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Trumpeter Shavers's troubles weren't in the casino, but on the bandstand. "Charlie Shavers was the only musician in the entire time I was with him [Goodman] that I ever saw Benny have a scene with," says Marshall. "They did not get along. Charlie always did his own thing."
Although the bespectacled bandleader had mellowed considerably from the heyday of the Swing Era, he was still a no-nonsense type of guy. "Familiarity breeds contempt," Marshall allows. But the corollary may very well be, it's lonely at the top. Marshall's second meeting with current MTV darling Tony Bennett is an illustration. After a botched initial meeting (Marshall asked him a question about his marriage, which was on the rocks at the time, after which she dissolved into tears of shame), she was reintroduced to the crooner in Vegas. To get back in his good graces, she offered to cook him lasagna, and even threw a party with Bennett as the guest of honor. "The guys in the band said, 'If you invite Benny, we're not comin'.' So you see what I mean. They could relax, drink, go in the bathroom and [she sniffs]," Marshall says. Vices are hard to avoid in this business, the singer admits, fishing in her purse for a cigarette. She quit for three months, only recently falling back into the habit, and two butts reside in her ashtray at the beginning of this interview.
But Marshall's own impression of the clarinetist who chopped down color barriers by sharing the stage with vibist Lionel Hampton and pianist Teddy Wilson was much different. "He was wonderful. He was a gentleman. Everybody said they had never seen him so happy before this tour." He also dubbed Marshall "Hot Pepper" for her unrestrained joy and enthusiasm, which comes across loud and clear on World-Wide, whether she's putting a brassy finish on "I Can't Believe You're in Love with Me" or vamping it up on "Bill Bailey, Won't You Please Come Home."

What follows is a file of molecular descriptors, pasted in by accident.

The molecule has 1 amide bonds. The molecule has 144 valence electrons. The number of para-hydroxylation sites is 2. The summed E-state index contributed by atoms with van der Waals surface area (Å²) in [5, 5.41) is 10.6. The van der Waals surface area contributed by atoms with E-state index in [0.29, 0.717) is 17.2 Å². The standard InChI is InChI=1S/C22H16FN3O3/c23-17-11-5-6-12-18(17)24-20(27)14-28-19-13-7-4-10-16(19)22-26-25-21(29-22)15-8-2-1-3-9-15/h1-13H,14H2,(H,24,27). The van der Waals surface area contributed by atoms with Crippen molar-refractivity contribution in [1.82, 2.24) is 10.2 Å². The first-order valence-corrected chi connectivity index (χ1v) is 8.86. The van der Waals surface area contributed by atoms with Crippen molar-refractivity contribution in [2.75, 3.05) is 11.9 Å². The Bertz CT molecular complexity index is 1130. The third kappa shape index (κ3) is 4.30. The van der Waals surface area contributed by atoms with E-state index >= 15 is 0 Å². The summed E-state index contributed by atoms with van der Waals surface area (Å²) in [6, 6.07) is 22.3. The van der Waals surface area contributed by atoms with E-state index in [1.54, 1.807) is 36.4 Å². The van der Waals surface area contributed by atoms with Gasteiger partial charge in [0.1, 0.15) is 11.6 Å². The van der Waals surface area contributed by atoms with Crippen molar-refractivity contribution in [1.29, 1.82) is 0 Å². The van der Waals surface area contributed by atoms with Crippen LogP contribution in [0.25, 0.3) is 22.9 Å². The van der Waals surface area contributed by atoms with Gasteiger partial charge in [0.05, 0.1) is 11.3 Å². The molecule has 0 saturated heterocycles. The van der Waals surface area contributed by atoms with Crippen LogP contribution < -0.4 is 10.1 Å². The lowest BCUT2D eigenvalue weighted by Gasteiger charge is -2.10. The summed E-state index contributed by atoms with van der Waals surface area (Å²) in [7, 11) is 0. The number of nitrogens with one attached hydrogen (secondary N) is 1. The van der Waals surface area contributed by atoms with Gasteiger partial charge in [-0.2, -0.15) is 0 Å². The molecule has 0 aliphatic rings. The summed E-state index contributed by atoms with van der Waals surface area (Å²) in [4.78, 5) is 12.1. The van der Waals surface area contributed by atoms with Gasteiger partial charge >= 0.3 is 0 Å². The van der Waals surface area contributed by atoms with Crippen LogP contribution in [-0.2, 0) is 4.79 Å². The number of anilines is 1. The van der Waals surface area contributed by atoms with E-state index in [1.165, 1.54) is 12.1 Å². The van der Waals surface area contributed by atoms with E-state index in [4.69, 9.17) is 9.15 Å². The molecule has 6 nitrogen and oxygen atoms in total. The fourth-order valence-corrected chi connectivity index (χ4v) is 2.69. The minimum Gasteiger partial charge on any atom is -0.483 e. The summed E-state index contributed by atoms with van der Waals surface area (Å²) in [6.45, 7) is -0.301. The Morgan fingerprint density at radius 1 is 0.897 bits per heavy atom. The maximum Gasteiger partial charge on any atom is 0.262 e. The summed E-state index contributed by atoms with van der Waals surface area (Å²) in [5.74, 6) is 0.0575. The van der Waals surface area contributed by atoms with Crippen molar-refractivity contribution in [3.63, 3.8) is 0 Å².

With her Goodman stint a cherished memory, Marshall moved down to South Florida in 1968, with then-husband Tony Prentice, a pianist, at the urging of Chubby Jackson. Jobs were numerous: the Traveler, the Rancher, the Bonfire, the Playboy Club, and a three-year gig at the Hasta restaurant in the Gables. "Things have changed a lot," says Marshall. "A lot of the clubs that were plentiful for swinging little groups are dead. They just can't afford it."
Something else that's changed is that she's no longer married to Prentice, although they still enjoy a professional relationship and will perform together tonight (Thursday) at Erny's in Delray Beach. "Tony is the best for any singer," she says. "He's very compassionate and sensitive with singers. He likes singers. He likes lyrics." Marshall states a preference for small jazz combos, despite her days fronting ten and sixteen pieces. "You have a lot of space to phrase out. You don't like to step on anyone's lines." And vice versa.
The show at Erny's should provide plenty of opportunities for the vocalist to stretch out in the company of local stalwarts such as Prentice, sax-flute man Eric Allison, bassist Dennis Marks, and drummer Steve Bagby. Delray is something of a distance for the North Miami Beach resident, who shares quarters with four cats (real cats, not the jazz kind). But you go where the gigs are. "I want to keep working here in Miami," she says. "See if I can get my name out there and see if people will give me a chance to bounce back. I just want to keep it going."
Not given to scrapbook compiling -- she feels it's a sign of impending retirement -- Marshall carries her fondest reminiscences in her heart. One such memory is of a particular inscription in her senior high school yearbook: "It says, 'Although Maria dislikes late hours, her main ambition is to sing with a name band,'" she quotes. "And it came true. Nobody was more surprised than me."
Maria Marshall performs tonight (Thursday) from 7:00 to 11:00 at Erny's, 1010 E Atlantic Ave, Delray Beach, 407-276-9191. There is no cover charge or minimum.